Wednesday, January 19, 2011

Shelly Kagan: PHIL 176: Death

Yale has video of a number of old, good classes online and also available through iTunes (as audio or video). I have already recommended Donald Kagan's course on ancient Greek history. I want to make another recommendation: a philosophy course on death, by a different Kagan: Shelly Kagan, who left the University of Illinois at Chicago for Yale right before I arrived at the former for graduate school. Kagan's course covers a lot of ground; if you never have had a philosophy course before, you will learn much about personal identity and philosophy of mind before getting to more attitudinal questions about death. The lectures are crystal-clear.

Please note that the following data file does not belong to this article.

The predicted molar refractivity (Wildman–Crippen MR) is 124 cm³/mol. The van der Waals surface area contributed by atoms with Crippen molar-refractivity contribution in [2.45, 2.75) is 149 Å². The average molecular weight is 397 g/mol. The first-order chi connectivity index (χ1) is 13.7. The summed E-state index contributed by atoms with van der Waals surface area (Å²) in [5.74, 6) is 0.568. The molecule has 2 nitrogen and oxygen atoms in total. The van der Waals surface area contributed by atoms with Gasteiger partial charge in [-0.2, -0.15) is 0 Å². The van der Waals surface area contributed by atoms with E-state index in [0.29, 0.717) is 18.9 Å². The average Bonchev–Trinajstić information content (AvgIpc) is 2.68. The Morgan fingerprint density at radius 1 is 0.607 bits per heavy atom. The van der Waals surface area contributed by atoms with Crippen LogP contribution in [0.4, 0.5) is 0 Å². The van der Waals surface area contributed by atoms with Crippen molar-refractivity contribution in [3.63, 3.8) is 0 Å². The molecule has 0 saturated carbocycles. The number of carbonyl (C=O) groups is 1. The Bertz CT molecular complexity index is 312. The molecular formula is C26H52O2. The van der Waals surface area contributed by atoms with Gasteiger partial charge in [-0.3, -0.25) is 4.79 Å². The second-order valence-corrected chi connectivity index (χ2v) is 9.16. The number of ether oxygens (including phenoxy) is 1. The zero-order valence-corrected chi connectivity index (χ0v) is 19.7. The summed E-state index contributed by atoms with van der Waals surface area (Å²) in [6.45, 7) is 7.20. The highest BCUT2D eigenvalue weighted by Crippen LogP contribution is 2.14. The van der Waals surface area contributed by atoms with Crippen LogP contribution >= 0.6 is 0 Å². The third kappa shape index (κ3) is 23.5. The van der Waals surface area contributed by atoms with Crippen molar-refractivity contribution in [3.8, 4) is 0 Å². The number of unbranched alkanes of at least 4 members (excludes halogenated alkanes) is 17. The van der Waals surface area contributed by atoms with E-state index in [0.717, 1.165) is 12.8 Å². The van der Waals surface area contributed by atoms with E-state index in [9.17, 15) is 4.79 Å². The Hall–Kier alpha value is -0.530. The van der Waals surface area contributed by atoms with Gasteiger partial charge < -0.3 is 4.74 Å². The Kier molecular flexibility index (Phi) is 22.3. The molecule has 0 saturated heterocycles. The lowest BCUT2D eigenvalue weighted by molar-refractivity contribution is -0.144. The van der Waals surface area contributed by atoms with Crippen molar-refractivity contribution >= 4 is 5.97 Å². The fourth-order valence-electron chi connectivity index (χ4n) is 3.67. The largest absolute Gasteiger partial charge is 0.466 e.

There was, incidentally, a curious coincidence when I listened to the course. In one lecture, Kagan started unsympathetically to dissect Heidegger's claim to the effect that everyone dies alone. As I listened, it seemed to me that his critique sounded surprisingly like Paul Edwards' critique in the savage Heidegger's Confusions, which I was just in the process of reading for unrelated reasons. Lo and behold, Kagan suddenly refers to an article by Edwards, which turns out to be in the course packet—his analysis does come from Edwards. Small world.

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